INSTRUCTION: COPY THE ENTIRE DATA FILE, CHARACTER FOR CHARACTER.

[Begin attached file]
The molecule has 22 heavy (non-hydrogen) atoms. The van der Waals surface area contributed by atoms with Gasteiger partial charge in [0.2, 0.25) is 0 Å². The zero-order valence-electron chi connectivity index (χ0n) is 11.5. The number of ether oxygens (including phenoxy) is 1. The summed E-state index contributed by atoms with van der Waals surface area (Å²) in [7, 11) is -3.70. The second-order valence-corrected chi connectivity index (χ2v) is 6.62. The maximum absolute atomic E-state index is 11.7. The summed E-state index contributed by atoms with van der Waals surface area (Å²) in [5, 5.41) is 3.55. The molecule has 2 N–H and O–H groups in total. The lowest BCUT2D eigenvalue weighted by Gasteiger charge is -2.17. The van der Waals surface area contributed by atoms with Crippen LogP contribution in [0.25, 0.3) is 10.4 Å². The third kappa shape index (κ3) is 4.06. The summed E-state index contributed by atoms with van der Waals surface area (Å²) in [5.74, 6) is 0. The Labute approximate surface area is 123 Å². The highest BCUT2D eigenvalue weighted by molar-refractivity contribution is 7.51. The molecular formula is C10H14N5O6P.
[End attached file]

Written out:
The molecule has 22 heavy (non-hydrogen) atoms. The van der Waals surface area contributed by atoms with Gasteiger partial charge in [0.2, 0.25) is 0 Å². The zero-order valence-electron chi connectivity index (χ0n) is 11.5. The number of ether oxygens (including phenoxy) is 1. The summed E-state index contributed by atoms with van der Waals surface area (Å²) in [7, 11) is -3.70. The second-order valence-corrected chi connectivity index (χ2v) is 6.62. The maximum absolute atomic E-state index is 11.7. The summed E-state index contributed by atoms with van der Waals surface area (Å²) in [5, 5.41) is 3.55. The molecule has 2 N–H and O–H groups in total. The lowest BCUT2D eigenvalue weighted by Gasteiger charge is -2.17. The van der Waals surface area contributed by atoms with Crippen LogP contribution in [0.25, 0.3) is 10.4 Å². The third kappa shape index (κ3) is 4.06. The summed E-state index contributed by atoms with van der Waals surface area (Å²) in [5.74, 6) is 0. The Labute approximate surface area is 123 Å². The highest BCUT2D eigenvalue weighted by molar-refractivity contribution is 7.51. The molecular formula is C10H14N5O6P.